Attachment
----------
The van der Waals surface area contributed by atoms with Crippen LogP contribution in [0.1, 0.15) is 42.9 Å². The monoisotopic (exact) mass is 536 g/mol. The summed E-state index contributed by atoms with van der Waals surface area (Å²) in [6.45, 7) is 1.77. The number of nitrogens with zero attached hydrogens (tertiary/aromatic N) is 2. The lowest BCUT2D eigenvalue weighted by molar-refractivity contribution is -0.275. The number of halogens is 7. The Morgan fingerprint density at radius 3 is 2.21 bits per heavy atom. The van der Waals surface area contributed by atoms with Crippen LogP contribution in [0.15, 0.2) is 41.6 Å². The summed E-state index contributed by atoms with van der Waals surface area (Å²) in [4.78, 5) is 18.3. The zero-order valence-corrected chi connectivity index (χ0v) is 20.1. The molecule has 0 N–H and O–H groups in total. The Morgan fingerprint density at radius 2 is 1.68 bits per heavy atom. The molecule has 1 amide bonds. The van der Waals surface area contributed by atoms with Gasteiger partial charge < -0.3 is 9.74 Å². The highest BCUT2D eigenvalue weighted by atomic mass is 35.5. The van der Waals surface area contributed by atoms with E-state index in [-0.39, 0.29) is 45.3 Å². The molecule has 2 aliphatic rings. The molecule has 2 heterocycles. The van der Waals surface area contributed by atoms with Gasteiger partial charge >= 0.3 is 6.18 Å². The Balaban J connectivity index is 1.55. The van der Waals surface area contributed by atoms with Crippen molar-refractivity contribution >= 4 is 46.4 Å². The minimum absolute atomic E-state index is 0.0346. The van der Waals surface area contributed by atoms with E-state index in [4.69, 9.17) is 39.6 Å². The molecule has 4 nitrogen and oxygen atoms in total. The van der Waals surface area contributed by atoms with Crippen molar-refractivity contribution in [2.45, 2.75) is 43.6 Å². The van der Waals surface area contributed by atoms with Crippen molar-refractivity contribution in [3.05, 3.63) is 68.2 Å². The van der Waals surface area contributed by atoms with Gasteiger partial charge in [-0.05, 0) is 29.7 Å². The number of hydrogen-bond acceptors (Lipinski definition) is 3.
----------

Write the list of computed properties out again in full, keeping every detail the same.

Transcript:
The van der Waals surface area contributed by atoms with Crippen LogP contribution in [0.1, 0.15) is 42.9 Å². The monoisotopic (exact) mass is 536 g/mol. The summed E-state index contributed by atoms with van der Waals surface area (Å²) in [6.45, 7) is 1.77. The number of nitrogens with zero attached hydrogens (tertiary/aromatic N) is 2. The lowest BCUT2D eigenvalue weighted by molar-refractivity contribution is -0.275. The number of halogens is 7. The Morgan fingerprint density at radius 3 is 2.21 bits per heavy atom. The van der Waals surface area contributed by atoms with Crippen LogP contribution in [0.15, 0.2) is 41.6 Å². The summed E-state index contributed by atoms with van der Waals surface area (Å²) in [4.78, 5) is 18.3. The zero-order valence-corrected chi connectivity index (χ0v) is 20.1. The molecule has 0 N–H and O–H groups in total. The Morgan fingerprint density at radius 2 is 1.68 bits per heavy atom. The molecule has 1 amide bonds. The van der Waals surface area contributed by atoms with Gasteiger partial charge < -0.3 is 9.74 Å². The highest BCUT2D eigenvalue weighted by atomic mass is 35.5. The van der Waals surface area contributed by atoms with E-state index in [-0.39, 0.29) is 45.3 Å². The molecule has 2 aliphatic rings. The molecule has 2 heterocycles. The van der Waals surface area contributed by atoms with Gasteiger partial charge >= 0.3 is 6.18 Å². The Balaban J connectivity index is 1.55. The van der Waals surface area contributed by atoms with Crippen molar-refractivity contribution >= 4 is 46.4 Å². The minimum absolute atomic E-state index is 0.0346. The van der Waals surface area contributed by atoms with E-state index in [4.69, 9.17) is 39.6 Å². The molecule has 4 nitrogen and oxygen atoms in total. The van der Waals surface area contributed by atoms with Crippen molar-refractivity contribution in [2.45, 2.75) is 43.6 Å². The van der Waals surface area contributed by atoms with Crippen molar-refractivity contribution in [3.05, 3.63) is 68.2 Å². The van der Waals surface area contributed by atoms with Gasteiger partial charge in [-0.05, 0) is 29.7 Å². The number of hydrogen-bond acceptors (Lipinski definition) is 3.